If local government officials can not manage simple projects competently, how can they be expected to manage difficult complex problems such as solving Y2k issues? I live in a State Capitol in a big population Southeastern State that recently had a fiasco with laptop computers ingreenspun.com : LUSENET : TimeBomb 2000 (Y2000) : One Thread
police cars. The city paid $1,500,000 for 121 laptops (over $12,000 each and has now decided that they are used mainly to hold the coffee cups for the cops in the cars. The screens are hard to read, the keyboard is hard to use and the policemen are still not able to contact the Department of Law Enforcement main computer to get a criminal history on suspects partially due to a shortage of lines to the main computer. This was the reason why this system was acquired. After a year, the computers still can not get through to the on line crime information Center and the units still have not been hooked up to the report writing program. The current plan is to recycle these for parking ticket enforcement, recreation department employees and other uses requiring this high technology. Obviously they were purchased with no field trials to see if they were suitable.
This is only the latest example of incompetence by city officials. Others include an inability for city police and sheriffs Department deputies to contact each other by radio in a relative small county with only one major city in the county, (This has been worked on during the last 15 years and may happen this year with the installation of a new $12,000,000 radio system,) the construction of a new Courthouse where someone forgot to include telephone lines in the plans for the building, the advertising and awarding of a contract to construct a road before the right-of-way had been acquired with a $2,000,000 payoff to the contractors for delays incurred, attempts to stop a major arterial by members of the city commission where the road was committed as a condition to the permits for a major shopping center that was built about 15 years ago, acquisition of downtown land contaminated by a drycleaner at a huge expense to the taxpayers for a hotel that is still not even started, and issuing a contract to a consultant to appraise the municapally owned utility instead of worrying about whether or not it would be able to produce electricity and safe water. They then fixed the billing system by a windowing system that only delays the problem. I hope that this group is aware of the embedded system issues. Also, where was the State Public Service Commission? Should it not be concerned about the electric power supply to the State Capitol? It may have woke up this year after it was too late. This city utility was rated 25% completed with remediation by the PSC.
The point of this essay is that if local officals can not competently handle simple tasks such as those described above, how can they be expected to competently handle complex issues such as the types of remediation needed to assure continued electric power and water, and will they understand the necessity to spend the money required to fix these problems in the Capital City of a major state? How can the State Government be expected to function with unreliable electricity? The newly elected Governor has announced that the State is 99 per cent completed with remediation. Shame on him. Either he is uninformed, his people are lying to him, or he is putting a good face on a bad situation. Think about it. Are there similar fiascos in your local government? If there are, a higher level of preparation is essential. If your local officials have avoided similar fiascos, there is hope that they may be able to manage the Y2k problems with a minimum of adverse impacts. The post about ten messages below this one about the problems in Atlanta by Paul Milne indicate that there will also be major problems in Atlanta too. This post is not talking about Atlanta. If local officials do not have enough sense to solve the simple problems like testing a computer, installing enough lines to the main computer, buying right of way before awarding a contract to build a road, how can we expect them to competently solve a problem like Y2k when even the experts do not agree on the potential impacts? It does not look good for any major cities over 100,000 people unless they have competent local officials. How many do? How many do not?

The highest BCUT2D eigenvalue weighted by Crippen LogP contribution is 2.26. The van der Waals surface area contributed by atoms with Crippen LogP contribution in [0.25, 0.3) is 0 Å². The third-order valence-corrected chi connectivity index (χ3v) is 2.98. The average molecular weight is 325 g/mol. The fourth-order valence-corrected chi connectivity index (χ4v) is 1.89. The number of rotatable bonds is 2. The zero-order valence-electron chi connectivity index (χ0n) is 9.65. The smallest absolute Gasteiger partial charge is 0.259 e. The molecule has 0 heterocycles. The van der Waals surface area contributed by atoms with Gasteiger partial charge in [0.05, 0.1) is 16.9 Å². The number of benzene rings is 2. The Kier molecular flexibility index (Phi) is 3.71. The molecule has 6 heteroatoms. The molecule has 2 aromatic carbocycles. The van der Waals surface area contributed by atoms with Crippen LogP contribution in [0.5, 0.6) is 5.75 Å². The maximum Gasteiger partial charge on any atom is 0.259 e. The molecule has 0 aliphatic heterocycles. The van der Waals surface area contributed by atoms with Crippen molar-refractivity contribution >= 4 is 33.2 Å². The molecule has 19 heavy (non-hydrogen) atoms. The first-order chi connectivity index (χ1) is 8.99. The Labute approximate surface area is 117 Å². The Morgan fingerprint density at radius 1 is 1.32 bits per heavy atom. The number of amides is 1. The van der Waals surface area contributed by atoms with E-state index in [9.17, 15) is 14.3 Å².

-- Tom (Notstupid@wow.gom), May 18, 1999
Please contact me at firstname.lastname@example.org
It's more common than you might think...
-- Critt Jarvis (email@example.com), May 19, 1999.
Tom, please email me. I'd like to know a little more. I am also concerned about the organization run by the guy on N. Adams Street as well as the folks on 7th Avenue.
-- reed moore (firstname.lastname@example.org), May 19, 1999.
Thanks for sharing Tom,
There are city stumble bums everywhere. And conversely, those who care and take pride in their work. A city's readiness may well depend on if it has Y2K champions ... or not.
It's all local, when you get right down to it.
-- Diane J. Squire (email@example.com), May 19, 1999.